Wednesday, March 31, 2010
Yesterday was my wedding anniversary. Nineteen years! I'm getting old. Yikes! So I decided to make a simple cake to celebrate. I searched "The Textbook" and picked the Lemon Chiffon Cake. It looked easy and sounded tasty.
The five eggs had been carefully separated and brought to room temperature with the rest of the ingredients mise en place waiting to be added. The oven was preheated and the pan greased waiting for the batter.
I read over the instructions first to get familiar with the recipe. First you combine the egg yolks and oil with the lemon juice and zest. Hmmm...interesting. The recipe did not tell me how much lemon juice or zest I would need. Which was odd since I thought baking recipes had to have exact measurements or the recipe would fail. But all right, I could decide how much lemon juice I wanted in my cake. That was no problem. After the above-mentioned ingredients are whisked together, then I was to sift the flour, sugar, wait a minute- what sugar? The only mention of sugar is under the ingredient list for the French meringue. Did I miss the sugar somewhere? Maybe I didn't read the recipe close enough. I reread it again and no, not one mention of sugar in the cake batter. Just to be sure my eyes were not playing tricks on me, which sometimes they do, I had my hubby check the recipe and nope, no sugar measurement. Okay, now what? I have five eggs at room temperature and a recipe that's incomplete. How frustrating! I was tempted to guess on the sugar amount, but I didn't want to possibly waste ingredients.
After searching high and low for a recipe that took 5 warm eggs, I found Paula Deen's recipe for pound cake. Thank goodness, Mrs. Paula Deen saved the day!
Hallelujah! It took five eggs! They didn't have to be separated, but that was an easy fix I just reunited my separated eggs into one bowl, which made them happy.
Now there are a couple of reasons why I don't have any picture of me making this cake. Number one, I was too annoyed by the messed up Lemon Chiffon Cake recipe and the second; my hubby was helping me make the cake. He wouldn't have minded if I had taken some pictures, but as it was getting dark, I would have had to use my light box and well, it would have taken too long and I was annoyed-wait I already mentioned that.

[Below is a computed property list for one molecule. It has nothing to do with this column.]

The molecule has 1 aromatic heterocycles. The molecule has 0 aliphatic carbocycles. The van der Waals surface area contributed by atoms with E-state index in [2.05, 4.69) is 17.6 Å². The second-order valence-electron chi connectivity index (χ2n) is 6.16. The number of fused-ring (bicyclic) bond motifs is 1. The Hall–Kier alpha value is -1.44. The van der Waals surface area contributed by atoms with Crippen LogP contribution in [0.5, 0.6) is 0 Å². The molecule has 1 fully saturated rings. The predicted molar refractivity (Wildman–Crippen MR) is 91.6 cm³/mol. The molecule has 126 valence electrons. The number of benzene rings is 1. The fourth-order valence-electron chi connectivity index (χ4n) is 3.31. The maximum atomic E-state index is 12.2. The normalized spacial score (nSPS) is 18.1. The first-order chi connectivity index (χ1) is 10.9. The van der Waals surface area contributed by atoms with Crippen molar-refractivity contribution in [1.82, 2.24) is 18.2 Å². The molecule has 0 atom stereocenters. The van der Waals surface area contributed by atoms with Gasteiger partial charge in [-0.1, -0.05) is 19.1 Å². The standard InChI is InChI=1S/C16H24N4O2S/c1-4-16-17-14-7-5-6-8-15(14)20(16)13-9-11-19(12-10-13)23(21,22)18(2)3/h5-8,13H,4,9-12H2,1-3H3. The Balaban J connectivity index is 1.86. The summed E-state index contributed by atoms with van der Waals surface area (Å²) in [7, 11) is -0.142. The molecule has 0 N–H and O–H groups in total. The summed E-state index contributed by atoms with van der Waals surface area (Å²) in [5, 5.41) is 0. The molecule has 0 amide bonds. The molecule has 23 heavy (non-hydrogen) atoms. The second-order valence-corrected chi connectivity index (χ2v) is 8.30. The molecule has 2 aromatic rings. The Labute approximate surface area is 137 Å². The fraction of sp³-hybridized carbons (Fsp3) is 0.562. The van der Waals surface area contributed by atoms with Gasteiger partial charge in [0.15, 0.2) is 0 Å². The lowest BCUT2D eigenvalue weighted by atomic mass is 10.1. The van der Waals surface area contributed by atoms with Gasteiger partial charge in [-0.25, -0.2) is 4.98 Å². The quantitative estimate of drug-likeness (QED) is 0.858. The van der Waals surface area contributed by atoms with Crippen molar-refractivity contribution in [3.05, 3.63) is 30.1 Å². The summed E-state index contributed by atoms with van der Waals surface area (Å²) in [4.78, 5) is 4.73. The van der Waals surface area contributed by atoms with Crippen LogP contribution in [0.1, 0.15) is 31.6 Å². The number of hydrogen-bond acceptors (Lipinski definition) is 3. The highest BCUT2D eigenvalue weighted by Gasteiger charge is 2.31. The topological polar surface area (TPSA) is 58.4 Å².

But I did take some of the finished cake. It was so good it made my annoyance melt away.
If you have never made it you need to try it. The crust that forms on this cake is sooo good! It is so moist it melts on your tongue and if your feeling annoyed and angry at a cookbook like someone I won't mention, then it will put them in a better mood.
Thanks Paula for saving the day!
Here's a link if you would like to make it and eat all your worries away.
Mama's Pound Cake Recipe
P.S. She's so wonderful she even tells you how much sugar goes into the cake! :)
Monday, March 29, 2010
For this tart I decided to make sweet tart dough instead of the usual pie pastry. Maybe I would have better luck with it, as it didn't seem as temperamental as pie pasty. This dough uses eggs and is mixed together in a blender. The hardest part of the recipe was making sure each egg was thoroughly incorporated before the next one was added, and to mix them in well or it would separate.
Maybe I was talking to my thirteen year old too much and was not fully focused on what I was doing, because the mixture separated on me-Silly me to think it would be so simple. "The Textbook" did suggest if this were to happen, I should continue to mix it until it came back together or add a spoonful of flour. It needed a spoonful of flour to bring that baby back together.
Here's the dough looking all-sweet and innocent like it didn't give me any problems.
After the dough was refrigerated, I rolled it out and transferred to the tart pan where I lined it with parchment paper and filled it up to the brim with dried pinto beans. Which lucky for me, I have a lot of.
The funny thing about these beans was I couldn't remember if I had any dried beans in the house. I actually spent a few moments searching my pantry worried that I might not have any. Then I remembered the huge bag of pinto beans stashed in my laundry room cupboard. How could I forget we own a 25lb bag of dried pinto beans? I like to make refried beans. Once in awhile I'll make them several times a month, but apparently it's been awhile since I've made any.
Doesn't it look beautiful? I hope the crust will be flaky. I've got my fingers and toes crossed.
Instead of apple compote, this tart is filled with yummy custard, which was easy to make. All you do is mix eggs, milk, cream and vanilla and then strain it. I wasn't sure why this would have to be strained, but it did leave behind some egg white that did not get mixed in.
While the crust baked, I caramelized the apples.
I arranged the apples in the shell (which according to the recipe should be in a decorative pattern) and poured the custard over the apples.
My final take on the apple tart-
The apples and the custard were great, but the crust was not tender.
Sigh- someday I'll get it right.
Posted by Michele at 3:43 PM